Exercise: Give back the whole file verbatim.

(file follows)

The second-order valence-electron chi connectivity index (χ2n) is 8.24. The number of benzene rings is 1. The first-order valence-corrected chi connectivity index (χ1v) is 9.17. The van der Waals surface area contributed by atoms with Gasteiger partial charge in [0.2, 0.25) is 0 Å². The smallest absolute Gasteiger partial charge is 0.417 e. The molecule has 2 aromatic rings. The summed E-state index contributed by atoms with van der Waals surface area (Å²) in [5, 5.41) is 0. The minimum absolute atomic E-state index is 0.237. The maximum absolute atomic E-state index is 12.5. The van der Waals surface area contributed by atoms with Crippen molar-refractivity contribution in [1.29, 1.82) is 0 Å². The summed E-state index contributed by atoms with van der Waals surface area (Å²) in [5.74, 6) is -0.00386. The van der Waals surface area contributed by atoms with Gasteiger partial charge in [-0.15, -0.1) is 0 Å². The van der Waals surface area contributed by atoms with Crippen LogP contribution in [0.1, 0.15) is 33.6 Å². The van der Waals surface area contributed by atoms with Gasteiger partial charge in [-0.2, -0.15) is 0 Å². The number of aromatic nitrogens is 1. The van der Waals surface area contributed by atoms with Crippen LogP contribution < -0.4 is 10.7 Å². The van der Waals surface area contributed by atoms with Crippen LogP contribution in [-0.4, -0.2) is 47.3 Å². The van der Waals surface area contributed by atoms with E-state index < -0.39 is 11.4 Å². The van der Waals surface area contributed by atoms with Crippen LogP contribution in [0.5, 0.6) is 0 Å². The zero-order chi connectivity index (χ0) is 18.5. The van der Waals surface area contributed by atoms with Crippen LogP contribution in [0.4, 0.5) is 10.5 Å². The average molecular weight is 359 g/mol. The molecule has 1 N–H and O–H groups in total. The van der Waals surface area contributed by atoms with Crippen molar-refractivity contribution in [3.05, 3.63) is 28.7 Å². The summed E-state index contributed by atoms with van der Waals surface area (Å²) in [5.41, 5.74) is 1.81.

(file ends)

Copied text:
The second-order valence-electron chi connectivity index (χ2n) is 8.24. The number of benzene rings is 1. The first-order valence-corrected chi connectivity index (χ1v) is 9.17. The van der Waals surface area contributed by atoms with Gasteiger partial charge in [0.2, 0.25) is 0 Å². The smallest absolute Gasteiger partial charge is 0.417 e. The molecule has 2 aromatic rings. The summed E-state index contributed by atoms with van der Waals surface area (Å²) in [5, 5.41) is 0. The minimum absolute atomic E-state index is 0.237. The maximum absolute atomic E-state index is 12.5. The van der Waals surface area contributed by atoms with Crippen molar-refractivity contribution in [1.29, 1.82) is 0 Å². The summed E-state index contributed by atoms with van der Waals surface area (Å²) in [5.74, 6) is -0.00386. The van der Waals surface area contributed by atoms with Gasteiger partial charge in [-0.15, -0.1) is 0 Å². The van der Waals surface area contributed by atoms with Crippen LogP contribution in [0.1, 0.15) is 33.6 Å². The van der Waals surface area contributed by atoms with Gasteiger partial charge in [-0.2, -0.15) is 0 Å². The number of aromatic nitrogens is 1. The van der Waals surface area contributed by atoms with Crippen LogP contribution < -0.4 is 10.7 Å². The van der Waals surface area contributed by atoms with Crippen LogP contribution in [-0.4, -0.2) is 47.3 Å². The van der Waals surface area contributed by atoms with E-state index < -0.39 is 11.4 Å². The van der Waals surface area contributed by atoms with Crippen LogP contribution in [0.5, 0.6) is 0 Å². The zero-order chi connectivity index (χ0) is 18.5. The van der Waals surface area contributed by atoms with Crippen LogP contribution in [0.4, 0.5) is 10.5 Å². The average molecular weight is 359 g/mol. The molecule has 1 N–H and O–H groups in total. The van der Waals surface area contributed by atoms with Crippen molar-refractivity contribution in [3.05, 3.63) is 28.7 Å². The summed E-state index contributed by atoms with van der Waals surface area (Å²) in [5.41, 5.74) is 1.81.